“When asked “what he meant by ‘the craft of writing,’ he answered, “it is the art of penetrating other minds with the figures that are in your own mind”…. In making his own entrances into other minds, he said, he puts trust in the sound of words, in a kind of lulling with syllables. Sound prepares the way for the impact of ideas.” When young he was influenced by Donn Byrne, author of Messer Marco Polo, and James Branch Cabel, author of Jurgen. “The words didn’t have to mean much,” says Steinbeck. “These men were specialists in sound – and that’s what I was after.”
Thomas Fensch, ed., Conversations with John Steinbeck
David, one of my writing buddies, passed on this wonderful passage. I love it because it focuses so clearly on the tremendous importance of “the sound of words” as a gateway into a reader’s mind and apprehension.
Think back to when you were a kid and you were being read to, perhaps from a classic children’s book. Remember how the sound of the words just seemed to float into the air and then become part of you? I think that the most enduring of children’s authors: Dr. Seuss or Maurice Sendak, for example, knew the secret of sound and how to tap into it in their stories. Perhaps we can learn a thing or two from them in our own writing.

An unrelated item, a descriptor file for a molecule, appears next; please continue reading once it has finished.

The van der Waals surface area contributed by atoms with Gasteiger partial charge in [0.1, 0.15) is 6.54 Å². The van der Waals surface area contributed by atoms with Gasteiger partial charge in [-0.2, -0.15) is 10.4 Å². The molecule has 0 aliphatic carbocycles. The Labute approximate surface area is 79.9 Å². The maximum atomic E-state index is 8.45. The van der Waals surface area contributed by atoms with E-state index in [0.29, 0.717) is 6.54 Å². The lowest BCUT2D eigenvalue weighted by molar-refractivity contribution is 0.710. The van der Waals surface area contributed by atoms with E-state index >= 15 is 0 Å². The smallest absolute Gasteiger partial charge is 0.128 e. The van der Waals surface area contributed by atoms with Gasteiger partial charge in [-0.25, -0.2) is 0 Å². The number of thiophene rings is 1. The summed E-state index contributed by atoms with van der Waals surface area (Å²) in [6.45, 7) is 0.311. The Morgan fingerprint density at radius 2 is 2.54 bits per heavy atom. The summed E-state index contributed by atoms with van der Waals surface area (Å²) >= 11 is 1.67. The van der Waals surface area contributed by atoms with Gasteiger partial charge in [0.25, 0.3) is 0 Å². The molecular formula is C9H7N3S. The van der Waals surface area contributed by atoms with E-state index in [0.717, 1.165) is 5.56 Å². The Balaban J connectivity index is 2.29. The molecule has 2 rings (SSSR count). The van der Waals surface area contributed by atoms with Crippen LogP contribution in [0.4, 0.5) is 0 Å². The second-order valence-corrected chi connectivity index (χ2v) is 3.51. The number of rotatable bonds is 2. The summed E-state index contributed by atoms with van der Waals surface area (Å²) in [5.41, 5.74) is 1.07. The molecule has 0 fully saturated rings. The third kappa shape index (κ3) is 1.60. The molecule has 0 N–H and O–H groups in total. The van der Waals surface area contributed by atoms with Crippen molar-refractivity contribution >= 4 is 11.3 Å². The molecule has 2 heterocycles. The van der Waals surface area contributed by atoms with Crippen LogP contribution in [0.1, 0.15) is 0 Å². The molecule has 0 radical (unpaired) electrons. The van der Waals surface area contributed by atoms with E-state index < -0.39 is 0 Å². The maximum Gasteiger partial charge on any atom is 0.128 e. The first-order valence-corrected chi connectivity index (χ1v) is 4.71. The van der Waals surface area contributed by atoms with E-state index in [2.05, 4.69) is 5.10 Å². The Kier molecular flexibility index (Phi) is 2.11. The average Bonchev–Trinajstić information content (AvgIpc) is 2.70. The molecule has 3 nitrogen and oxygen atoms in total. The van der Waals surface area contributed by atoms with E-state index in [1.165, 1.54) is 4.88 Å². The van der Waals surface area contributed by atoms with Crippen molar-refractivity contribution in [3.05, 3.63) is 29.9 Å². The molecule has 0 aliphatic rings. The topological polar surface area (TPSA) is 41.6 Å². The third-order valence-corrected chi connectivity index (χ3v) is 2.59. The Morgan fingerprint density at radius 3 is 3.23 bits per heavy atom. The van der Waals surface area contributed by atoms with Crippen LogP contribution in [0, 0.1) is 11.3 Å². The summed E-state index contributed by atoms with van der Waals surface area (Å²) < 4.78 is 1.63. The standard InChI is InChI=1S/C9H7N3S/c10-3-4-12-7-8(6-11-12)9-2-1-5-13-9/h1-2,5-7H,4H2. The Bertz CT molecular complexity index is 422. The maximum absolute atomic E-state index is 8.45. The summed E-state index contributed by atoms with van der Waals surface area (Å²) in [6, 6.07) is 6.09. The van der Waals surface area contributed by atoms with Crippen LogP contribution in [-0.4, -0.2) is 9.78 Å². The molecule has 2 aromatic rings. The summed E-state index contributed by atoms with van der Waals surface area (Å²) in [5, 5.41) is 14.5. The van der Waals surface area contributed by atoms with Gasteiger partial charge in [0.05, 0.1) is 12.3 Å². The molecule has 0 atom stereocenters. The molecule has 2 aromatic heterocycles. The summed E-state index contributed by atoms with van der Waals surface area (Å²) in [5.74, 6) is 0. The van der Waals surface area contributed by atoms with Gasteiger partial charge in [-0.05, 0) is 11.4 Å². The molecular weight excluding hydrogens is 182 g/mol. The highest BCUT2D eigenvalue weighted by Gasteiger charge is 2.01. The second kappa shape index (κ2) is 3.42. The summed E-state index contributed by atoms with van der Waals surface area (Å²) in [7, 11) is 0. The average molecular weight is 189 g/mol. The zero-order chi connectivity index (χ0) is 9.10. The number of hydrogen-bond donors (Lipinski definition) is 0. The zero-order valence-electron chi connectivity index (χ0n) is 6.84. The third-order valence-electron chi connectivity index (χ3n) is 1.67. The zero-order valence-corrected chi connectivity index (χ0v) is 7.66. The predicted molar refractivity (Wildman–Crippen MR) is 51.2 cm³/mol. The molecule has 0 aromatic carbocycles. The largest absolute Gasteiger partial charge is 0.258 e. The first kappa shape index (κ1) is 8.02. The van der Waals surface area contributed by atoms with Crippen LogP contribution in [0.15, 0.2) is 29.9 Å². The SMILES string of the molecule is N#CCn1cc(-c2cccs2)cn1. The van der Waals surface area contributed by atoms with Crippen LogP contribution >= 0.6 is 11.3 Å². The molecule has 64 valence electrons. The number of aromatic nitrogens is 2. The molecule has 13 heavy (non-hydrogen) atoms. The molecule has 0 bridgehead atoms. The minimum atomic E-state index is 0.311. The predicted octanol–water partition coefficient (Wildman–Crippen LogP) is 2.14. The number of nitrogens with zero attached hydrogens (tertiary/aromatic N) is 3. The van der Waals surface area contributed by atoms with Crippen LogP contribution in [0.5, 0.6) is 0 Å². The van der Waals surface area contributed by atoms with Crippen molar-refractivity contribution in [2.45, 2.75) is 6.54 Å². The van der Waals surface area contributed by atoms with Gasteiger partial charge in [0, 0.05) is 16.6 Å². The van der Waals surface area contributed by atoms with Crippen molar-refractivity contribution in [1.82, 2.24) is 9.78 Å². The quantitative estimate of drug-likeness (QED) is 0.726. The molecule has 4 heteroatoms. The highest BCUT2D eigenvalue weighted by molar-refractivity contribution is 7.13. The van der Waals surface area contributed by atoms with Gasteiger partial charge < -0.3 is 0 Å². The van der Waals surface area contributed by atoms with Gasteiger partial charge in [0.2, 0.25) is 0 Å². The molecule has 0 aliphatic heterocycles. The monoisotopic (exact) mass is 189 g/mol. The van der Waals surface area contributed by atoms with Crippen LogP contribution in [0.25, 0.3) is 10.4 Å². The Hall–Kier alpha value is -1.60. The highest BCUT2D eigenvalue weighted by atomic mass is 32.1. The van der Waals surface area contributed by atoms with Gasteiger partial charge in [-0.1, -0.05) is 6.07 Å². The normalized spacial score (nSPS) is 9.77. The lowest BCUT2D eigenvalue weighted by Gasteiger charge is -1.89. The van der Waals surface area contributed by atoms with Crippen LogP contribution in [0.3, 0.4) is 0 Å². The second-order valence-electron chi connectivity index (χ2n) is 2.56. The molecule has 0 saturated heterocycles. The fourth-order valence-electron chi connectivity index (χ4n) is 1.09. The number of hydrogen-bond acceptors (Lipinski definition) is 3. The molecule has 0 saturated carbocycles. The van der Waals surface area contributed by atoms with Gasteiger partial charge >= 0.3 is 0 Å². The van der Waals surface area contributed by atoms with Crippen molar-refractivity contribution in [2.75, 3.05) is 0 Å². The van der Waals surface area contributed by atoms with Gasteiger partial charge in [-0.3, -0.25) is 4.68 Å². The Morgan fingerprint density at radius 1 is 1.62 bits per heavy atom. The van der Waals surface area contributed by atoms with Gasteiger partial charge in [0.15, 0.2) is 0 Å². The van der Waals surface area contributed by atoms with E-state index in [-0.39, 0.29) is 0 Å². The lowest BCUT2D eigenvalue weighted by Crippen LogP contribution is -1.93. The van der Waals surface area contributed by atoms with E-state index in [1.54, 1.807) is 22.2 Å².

Consider the word “lullaby.” I believe it’s on a list of the ten most beautiful words in the English language. And no wonder! The word itself is a kind of lullaby, isn’t it? So soothing and comforting. Or how about “scintillating” or one of my personal favorites, “discombobulated?”
When you read a clumsy, heavy, artless sentence, it grates on your inner ear, doesn’t it? You almost resist thinking about the ideas it may be advancing, because its tonelessness has assaulted you and made you defensive. I think that’s what John means when he says that “Sound prepares the way for the impact of ideas.”
Sound matters. That’s one of the reasons I’m planning to read the entire draft of my YA novel out loud when I’m finished revising it. How about you? Would something you’re working on benefit from this approach? Write on!